This paper evaluates the effectiveness of interorganizational coordination efforts in a hardwood management project for nonindustrial private forest owners in a 14 county region in northern lower Michigan. By various measures the coordination effort was judged to be a success. There were a number of factors and strategies that contributed to the success of the interorganizational coordination effort including: (1) prior cooperation in the region; (2) moving from informal cooperation to formal coordination; (3) moving from interpersonal to institutional linkages; (4) conditions of mutual dependency; (5) the coordinator's role strategies; and (6) common professional cultures. An understanding of these factors and strategies will be useful in facilitating similar coordination projects elsewhere, but it is stressed that the social conditions in different regions may be different and therefore necessitate a modification of these strategies to fit these differing conditions. North. J. Appl. For. 7:105-109, September 1990.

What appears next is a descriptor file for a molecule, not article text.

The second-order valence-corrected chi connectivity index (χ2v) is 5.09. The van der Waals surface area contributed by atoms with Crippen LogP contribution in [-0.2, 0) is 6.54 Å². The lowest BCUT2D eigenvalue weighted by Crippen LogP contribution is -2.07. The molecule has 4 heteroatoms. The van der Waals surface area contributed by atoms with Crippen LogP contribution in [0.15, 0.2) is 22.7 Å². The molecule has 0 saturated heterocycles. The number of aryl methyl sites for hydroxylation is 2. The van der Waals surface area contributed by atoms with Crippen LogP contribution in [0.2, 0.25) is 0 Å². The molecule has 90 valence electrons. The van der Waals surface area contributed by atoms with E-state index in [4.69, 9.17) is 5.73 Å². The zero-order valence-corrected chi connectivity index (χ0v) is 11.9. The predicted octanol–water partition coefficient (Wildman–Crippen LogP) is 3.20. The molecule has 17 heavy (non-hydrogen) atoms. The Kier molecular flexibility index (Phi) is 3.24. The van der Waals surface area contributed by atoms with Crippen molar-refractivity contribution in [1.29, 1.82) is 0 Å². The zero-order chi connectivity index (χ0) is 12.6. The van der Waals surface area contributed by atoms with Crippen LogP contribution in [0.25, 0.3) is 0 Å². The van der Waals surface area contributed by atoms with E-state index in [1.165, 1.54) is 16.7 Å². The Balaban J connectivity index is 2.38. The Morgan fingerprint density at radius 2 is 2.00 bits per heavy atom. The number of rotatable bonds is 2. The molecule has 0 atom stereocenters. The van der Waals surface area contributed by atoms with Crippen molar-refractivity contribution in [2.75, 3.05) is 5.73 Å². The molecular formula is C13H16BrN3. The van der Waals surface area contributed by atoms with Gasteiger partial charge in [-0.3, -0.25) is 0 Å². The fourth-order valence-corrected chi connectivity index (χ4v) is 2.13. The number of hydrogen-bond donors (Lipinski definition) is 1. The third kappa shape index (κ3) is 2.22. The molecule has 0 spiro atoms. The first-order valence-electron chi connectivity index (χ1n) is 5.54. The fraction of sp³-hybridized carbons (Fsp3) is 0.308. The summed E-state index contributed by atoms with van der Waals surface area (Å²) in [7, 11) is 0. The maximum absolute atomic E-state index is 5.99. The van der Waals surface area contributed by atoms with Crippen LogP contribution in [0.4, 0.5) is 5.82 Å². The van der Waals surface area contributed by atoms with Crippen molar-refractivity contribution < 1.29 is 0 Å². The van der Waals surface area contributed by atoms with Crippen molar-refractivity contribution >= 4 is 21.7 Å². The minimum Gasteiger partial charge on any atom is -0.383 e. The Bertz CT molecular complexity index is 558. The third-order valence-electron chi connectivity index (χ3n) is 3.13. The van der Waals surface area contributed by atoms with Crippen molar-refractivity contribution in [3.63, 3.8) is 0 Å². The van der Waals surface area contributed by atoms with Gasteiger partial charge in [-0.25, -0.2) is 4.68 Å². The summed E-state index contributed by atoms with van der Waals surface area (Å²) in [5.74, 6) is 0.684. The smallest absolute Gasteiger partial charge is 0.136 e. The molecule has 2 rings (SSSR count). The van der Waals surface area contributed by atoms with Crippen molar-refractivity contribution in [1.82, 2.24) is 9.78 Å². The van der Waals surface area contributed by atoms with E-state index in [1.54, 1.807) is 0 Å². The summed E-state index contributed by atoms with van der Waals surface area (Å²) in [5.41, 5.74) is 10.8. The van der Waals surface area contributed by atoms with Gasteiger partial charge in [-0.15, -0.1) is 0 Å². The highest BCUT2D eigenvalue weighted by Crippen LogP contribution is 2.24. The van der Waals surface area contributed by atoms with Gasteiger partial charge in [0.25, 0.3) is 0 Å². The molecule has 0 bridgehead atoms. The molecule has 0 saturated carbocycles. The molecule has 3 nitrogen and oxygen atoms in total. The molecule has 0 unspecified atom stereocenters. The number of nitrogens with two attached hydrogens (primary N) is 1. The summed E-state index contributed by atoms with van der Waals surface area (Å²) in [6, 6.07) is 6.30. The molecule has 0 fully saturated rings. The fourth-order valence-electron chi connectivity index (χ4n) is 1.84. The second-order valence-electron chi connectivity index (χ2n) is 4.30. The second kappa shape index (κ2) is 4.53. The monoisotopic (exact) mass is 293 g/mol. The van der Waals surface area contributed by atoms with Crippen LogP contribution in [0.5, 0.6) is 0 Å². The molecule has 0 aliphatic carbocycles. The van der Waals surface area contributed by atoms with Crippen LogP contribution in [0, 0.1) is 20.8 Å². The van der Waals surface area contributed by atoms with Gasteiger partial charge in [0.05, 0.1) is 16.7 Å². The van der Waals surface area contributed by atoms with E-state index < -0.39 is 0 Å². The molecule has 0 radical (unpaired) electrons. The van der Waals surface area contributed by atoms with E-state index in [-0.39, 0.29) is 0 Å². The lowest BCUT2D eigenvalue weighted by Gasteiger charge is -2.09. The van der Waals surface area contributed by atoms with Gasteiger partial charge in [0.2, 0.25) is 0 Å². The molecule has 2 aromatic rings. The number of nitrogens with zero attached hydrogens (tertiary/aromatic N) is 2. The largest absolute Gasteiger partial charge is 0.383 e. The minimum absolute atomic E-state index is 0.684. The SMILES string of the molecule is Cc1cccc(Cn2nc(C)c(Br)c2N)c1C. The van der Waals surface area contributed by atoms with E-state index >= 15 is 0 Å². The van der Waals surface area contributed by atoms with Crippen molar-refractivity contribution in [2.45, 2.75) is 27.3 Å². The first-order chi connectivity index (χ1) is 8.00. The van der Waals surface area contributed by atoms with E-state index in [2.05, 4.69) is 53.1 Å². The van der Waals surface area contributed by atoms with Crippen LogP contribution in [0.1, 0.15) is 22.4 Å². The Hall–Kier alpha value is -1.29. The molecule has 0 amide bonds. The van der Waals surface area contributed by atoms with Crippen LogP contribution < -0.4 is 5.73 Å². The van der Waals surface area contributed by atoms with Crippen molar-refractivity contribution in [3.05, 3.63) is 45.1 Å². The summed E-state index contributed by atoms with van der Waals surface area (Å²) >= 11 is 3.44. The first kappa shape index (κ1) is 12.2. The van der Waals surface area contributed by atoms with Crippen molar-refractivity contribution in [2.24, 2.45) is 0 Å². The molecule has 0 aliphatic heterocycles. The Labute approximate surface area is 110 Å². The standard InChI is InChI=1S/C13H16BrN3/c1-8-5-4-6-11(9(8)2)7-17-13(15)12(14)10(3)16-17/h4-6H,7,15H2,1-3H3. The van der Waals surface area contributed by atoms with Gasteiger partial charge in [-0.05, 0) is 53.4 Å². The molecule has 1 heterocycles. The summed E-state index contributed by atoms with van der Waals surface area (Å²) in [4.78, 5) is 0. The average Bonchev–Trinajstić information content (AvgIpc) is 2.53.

Document Type: Journal Article
School of Natural Resources, University of Michigan, Ann Arbor 48109
Publication date: September 1, 1990
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Each regional journal of applied forestry focuses on research, practice, and techniques targeted to foresters and allied professionals in specific regions of the United States and Canada. The Northern Journal of Applied Forestry covers northeastern, midwestern, and boreal forests in the United States and Canada.